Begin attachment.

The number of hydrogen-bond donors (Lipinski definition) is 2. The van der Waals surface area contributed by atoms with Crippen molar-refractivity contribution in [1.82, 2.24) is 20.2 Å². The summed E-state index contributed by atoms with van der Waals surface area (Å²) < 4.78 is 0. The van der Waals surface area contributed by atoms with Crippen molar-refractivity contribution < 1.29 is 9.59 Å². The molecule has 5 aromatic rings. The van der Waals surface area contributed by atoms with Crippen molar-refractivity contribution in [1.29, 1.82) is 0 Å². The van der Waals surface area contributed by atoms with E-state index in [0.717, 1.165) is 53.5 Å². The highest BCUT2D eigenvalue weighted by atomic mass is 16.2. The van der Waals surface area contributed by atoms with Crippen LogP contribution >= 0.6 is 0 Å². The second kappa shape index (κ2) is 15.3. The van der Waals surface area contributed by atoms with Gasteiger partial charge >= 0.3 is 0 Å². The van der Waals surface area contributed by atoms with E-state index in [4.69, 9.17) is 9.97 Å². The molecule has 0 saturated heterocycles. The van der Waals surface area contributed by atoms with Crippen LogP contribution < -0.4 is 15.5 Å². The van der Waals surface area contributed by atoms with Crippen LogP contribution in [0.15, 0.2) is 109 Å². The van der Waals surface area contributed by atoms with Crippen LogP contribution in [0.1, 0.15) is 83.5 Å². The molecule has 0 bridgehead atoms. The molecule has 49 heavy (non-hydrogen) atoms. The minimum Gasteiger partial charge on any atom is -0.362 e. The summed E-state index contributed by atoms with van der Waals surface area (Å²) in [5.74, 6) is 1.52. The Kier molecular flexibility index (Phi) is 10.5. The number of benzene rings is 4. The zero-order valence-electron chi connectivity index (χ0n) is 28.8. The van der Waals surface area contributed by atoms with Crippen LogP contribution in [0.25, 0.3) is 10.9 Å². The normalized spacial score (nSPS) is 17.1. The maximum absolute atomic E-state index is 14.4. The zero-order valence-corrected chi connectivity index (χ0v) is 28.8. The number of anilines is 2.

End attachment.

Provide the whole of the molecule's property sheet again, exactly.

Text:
The number of hydrogen-bond donors (Lipinski definition) is 2. The van der Waals surface area contributed by atoms with Crippen molar-refractivity contribution in [1.82, 2.24) is 20.2 Å². The summed E-state index contributed by atoms with van der Waals surface area (Å²) < 4.78 is 0. The van der Waals surface area contributed by atoms with Crippen molar-refractivity contribution < 1.29 is 9.59 Å². The molecule has 5 aromatic rings. The van der Waals surface area contributed by atoms with Crippen molar-refractivity contribution in [1.29, 1.82) is 0 Å². The van der Waals surface area contributed by atoms with E-state index in [0.717, 1.165) is 53.5 Å². The highest BCUT2D eigenvalue weighted by atomic mass is 16.2. The van der Waals surface area contributed by atoms with Crippen LogP contribution >= 0.6 is 0 Å². The second kappa shape index (κ2) is 15.3. The van der Waals surface area contributed by atoms with Gasteiger partial charge >= 0.3 is 0 Å². The van der Waals surface area contributed by atoms with E-state index in [4.69, 9.17) is 9.97 Å². The molecule has 0 saturated heterocycles. The van der Waals surface area contributed by atoms with Crippen LogP contribution < -0.4 is 15.5 Å². The van der Waals surface area contributed by atoms with Crippen LogP contribution in [0.15, 0.2) is 109 Å². The van der Waals surface area contributed by atoms with Crippen LogP contribution in [0.1, 0.15) is 83.5 Å². The molecule has 0 bridgehead atoms. The molecule has 49 heavy (non-hydrogen) atoms. The minimum Gasteiger partial charge on any atom is -0.362 e. The summed E-state index contributed by atoms with van der Waals surface area (Å²) in [5.74, 6) is 1.52. The Kier molecular flexibility index (Phi) is 10.5. The number of benzene rings is 4. The zero-order valence-electron chi connectivity index (χ0n) is 28.8. The van der Waals surface area contributed by atoms with Crippen LogP contribution in [0.25, 0.3) is 10.9 Å². The normalized spacial score (nSPS) is 17.1. The maximum absolute atomic E-state index is 14.4. The zero-order valence-corrected chi connectivity index (χ0v) is 28.8. The number of anilines is 2.